Every day, millions of mothers around the world work tirelessly to protect and provide for their young. This Mother's Day, learn about 10 mothers in the wild and the neat ways they take care of their offspring.
Polar bear mothers in the Arctic raise their offspring in an environment where the average temperature is -40º Celsius. During the chilliest winter months, pregnant females dig dens underground to give birth between November and January, and stay in their dens as the cubs nurse. After roughly six months, the entire family comes out of the den so that the mother can hunt seals once again.
Meet the real octomom
Depending on the species, female octopuses lay between 50,000 and 200,000 eggs, which require about 40 days to develop. During this time, mothers protect their eggs from predators and oxygenate the eggs by blowing water currents over them. They don't leave their dens, even to eat, and sometimes resort to consuming one of their own arms to survive! After the eggs have hatched, the mothers often die. Researchers once observed an octopus staying with her eggs for 53 months, without leaving to eat -- a record among egg-laying animals.
Earwig moms keep their eggs warm, protect them from predators and clean them to prevent fungus from forming. Once the offspring are ready to hatch, mothers assist them in breaking out of their shells. They continue protecting their offspring for a few more months, until they have molted again.
Alligator mothers lay 20 to 60 eggs, which they guard until they hatch. When the offspring are ready to emerge from their eggs, moms assist them by breaking the egg shells with their mouths. They then carry all of their offspring to the water in their mouths. Sometimes, offspring will hitch rides on their mothers' backs or heads. For approximately one year, offspring remain with their mothers, then it's "see you later, alligator."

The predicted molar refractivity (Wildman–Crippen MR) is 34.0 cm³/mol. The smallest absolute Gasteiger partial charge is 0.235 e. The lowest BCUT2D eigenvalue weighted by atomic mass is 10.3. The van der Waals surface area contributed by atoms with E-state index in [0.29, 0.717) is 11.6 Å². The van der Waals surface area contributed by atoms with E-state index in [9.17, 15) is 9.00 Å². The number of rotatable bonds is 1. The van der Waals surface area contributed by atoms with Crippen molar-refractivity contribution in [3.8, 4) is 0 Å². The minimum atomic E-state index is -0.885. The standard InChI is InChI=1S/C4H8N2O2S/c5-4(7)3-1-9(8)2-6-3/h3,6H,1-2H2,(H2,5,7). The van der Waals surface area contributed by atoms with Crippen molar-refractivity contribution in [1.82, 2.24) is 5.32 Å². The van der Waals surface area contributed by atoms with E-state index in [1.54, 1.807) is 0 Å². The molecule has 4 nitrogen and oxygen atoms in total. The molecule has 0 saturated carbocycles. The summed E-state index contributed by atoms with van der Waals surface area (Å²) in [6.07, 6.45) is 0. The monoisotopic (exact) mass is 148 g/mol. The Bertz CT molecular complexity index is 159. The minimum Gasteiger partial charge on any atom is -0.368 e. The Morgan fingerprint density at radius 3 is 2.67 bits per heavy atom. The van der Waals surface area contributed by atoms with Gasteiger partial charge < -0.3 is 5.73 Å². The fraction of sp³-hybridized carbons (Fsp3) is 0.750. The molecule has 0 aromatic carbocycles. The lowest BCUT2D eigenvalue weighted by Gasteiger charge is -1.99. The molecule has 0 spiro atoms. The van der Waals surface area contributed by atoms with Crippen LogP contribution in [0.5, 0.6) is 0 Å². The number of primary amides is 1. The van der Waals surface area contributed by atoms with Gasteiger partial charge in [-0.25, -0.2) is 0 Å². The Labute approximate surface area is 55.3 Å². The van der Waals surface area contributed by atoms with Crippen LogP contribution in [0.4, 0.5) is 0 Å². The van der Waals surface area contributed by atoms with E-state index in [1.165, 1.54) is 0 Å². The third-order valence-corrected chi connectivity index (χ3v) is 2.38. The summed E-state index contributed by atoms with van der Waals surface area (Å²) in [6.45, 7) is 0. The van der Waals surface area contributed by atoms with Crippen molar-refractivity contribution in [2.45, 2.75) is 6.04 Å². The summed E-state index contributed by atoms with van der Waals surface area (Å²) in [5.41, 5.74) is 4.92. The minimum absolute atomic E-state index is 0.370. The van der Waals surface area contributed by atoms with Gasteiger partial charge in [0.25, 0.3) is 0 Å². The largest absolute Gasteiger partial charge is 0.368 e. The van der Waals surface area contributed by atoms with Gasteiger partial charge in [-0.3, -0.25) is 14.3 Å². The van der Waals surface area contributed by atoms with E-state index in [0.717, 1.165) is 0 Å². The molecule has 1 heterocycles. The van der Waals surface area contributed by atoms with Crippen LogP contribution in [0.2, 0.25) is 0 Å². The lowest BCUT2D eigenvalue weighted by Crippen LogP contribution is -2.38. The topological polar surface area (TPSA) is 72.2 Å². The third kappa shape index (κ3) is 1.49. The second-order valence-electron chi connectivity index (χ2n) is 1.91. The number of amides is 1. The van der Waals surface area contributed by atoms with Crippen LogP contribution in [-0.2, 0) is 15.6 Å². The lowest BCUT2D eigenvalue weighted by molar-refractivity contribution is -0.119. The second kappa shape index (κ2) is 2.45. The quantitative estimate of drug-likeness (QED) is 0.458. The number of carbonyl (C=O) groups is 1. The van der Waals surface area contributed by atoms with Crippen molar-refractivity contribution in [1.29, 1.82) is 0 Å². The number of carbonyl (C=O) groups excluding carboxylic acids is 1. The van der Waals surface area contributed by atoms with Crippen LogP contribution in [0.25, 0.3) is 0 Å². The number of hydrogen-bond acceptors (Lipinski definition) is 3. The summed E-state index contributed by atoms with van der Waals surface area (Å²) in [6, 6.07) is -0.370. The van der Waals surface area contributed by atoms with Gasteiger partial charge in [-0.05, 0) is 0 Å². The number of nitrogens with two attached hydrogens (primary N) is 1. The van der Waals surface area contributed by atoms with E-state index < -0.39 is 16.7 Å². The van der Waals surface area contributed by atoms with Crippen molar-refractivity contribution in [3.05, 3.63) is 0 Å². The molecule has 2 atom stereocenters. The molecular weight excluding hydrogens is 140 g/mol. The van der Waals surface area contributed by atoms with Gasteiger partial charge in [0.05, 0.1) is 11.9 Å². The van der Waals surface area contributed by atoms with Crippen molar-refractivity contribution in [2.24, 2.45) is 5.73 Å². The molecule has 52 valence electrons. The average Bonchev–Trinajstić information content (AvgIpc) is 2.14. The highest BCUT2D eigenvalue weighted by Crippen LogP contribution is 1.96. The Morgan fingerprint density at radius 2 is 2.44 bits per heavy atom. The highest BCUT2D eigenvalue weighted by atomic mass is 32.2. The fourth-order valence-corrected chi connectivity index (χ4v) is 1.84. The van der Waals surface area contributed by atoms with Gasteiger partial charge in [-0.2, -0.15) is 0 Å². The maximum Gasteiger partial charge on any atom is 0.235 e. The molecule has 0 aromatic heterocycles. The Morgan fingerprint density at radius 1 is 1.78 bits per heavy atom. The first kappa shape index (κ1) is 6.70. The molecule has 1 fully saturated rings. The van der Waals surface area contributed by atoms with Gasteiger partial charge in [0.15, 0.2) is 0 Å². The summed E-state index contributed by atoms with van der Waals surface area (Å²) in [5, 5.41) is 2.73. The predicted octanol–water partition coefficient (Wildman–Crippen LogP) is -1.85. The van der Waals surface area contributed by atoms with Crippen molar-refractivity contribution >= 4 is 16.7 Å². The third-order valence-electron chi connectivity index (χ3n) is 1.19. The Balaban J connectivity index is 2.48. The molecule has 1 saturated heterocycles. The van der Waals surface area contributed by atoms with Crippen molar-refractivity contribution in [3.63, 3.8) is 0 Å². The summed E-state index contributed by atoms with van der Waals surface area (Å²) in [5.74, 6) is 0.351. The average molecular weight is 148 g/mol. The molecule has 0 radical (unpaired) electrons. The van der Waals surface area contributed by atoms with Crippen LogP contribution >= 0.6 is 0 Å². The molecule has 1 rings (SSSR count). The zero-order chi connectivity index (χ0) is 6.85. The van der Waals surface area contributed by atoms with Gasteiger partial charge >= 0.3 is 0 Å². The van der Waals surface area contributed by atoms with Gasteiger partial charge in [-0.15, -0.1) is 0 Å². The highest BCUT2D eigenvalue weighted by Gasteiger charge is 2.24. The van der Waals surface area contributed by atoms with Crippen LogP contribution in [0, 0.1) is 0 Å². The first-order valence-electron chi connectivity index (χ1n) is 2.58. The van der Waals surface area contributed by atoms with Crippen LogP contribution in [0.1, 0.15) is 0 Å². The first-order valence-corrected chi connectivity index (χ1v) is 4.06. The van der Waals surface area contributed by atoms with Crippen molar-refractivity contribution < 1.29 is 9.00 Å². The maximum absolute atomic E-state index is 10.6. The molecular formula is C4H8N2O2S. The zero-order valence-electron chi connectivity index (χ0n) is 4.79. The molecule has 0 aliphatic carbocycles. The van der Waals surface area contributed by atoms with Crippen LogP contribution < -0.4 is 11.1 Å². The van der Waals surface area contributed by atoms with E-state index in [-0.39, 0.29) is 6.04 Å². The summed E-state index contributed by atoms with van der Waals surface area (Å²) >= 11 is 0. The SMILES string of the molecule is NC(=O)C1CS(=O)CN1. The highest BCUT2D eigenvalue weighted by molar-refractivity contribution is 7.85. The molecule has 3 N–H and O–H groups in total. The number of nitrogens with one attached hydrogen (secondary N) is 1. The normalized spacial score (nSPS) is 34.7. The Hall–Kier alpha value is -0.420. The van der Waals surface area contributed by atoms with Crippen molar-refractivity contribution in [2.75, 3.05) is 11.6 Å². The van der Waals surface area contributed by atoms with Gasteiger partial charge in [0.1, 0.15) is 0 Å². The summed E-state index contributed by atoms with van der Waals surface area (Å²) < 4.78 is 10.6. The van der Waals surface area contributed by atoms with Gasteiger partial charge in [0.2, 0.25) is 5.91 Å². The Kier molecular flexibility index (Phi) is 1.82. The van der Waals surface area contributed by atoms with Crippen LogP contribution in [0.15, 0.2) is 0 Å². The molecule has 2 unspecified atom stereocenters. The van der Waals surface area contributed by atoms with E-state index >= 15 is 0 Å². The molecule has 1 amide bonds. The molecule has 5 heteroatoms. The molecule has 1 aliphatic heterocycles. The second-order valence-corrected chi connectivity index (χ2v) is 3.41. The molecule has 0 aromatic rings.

Cheetah mothers typically give birth to between four and six cubs, and relocate them every four days to stop predators from tracking their scent. For almost two full years, moms teach their offspring hunting and predator-evading skills.
Talk about being coddled
Orangutan moms spend most of their lives in trees, constructing new nests from foliage and branches each night for their offspring. In fact, a female orangutan typically makes more than 30,000 nests throughout her life!
During an infant's first four months of life, mother-infant contact is non-stop, and infants completely depend on their moms in their first two years for food and getting from point A to point B. An orangutan mom plays the role of both mother and teacher, instructing her offspring where and when to forage for fruit, how to construct nests for sleeping and how to eat. Orangutan moms do not wean their infants until they are six or seven years old -- the longest nursing period of any animal.
Birdie mum mum
To prevent predators from entering their tree-hole nests and eating their eggs, red-knobbed hornbill mothers make their nest entrances narrower using their own feces. Mothers then remain in their holes for two months, not leaving even to eat.
After laying their eggs, female emperor penguins transfer them to their male partners and then trek for 80 kilometres to the ocean in order to catch fish and squid, a journey that takes about two months. Eventually, they return to the site where the eggs hatched to regurgitate food into their chicks' mouths. The fathers then transfer the chicks to the mothers, who keep them warm and secure with their brood pouches.
Babies got back
Female wolf spiders attach egg sacs to their bodies and carry them. After hatching, the mothers let the offspring remain on their backs until they reach an age when they can look after themselves.
It's cloaca-lickin' good
To feed their larvae, these worm-like amphibian mothers allow them to lick a substance they secrete from their cloacae (body openings). They also allow their sharp-toothed offspring to eat their nutritious skin, which they regenerate every three days so they can continue to feed their larvae.
This post was written by Adam Hunter and originally appeared on the Nature Conservancy of Canada's blog, Land Lines.
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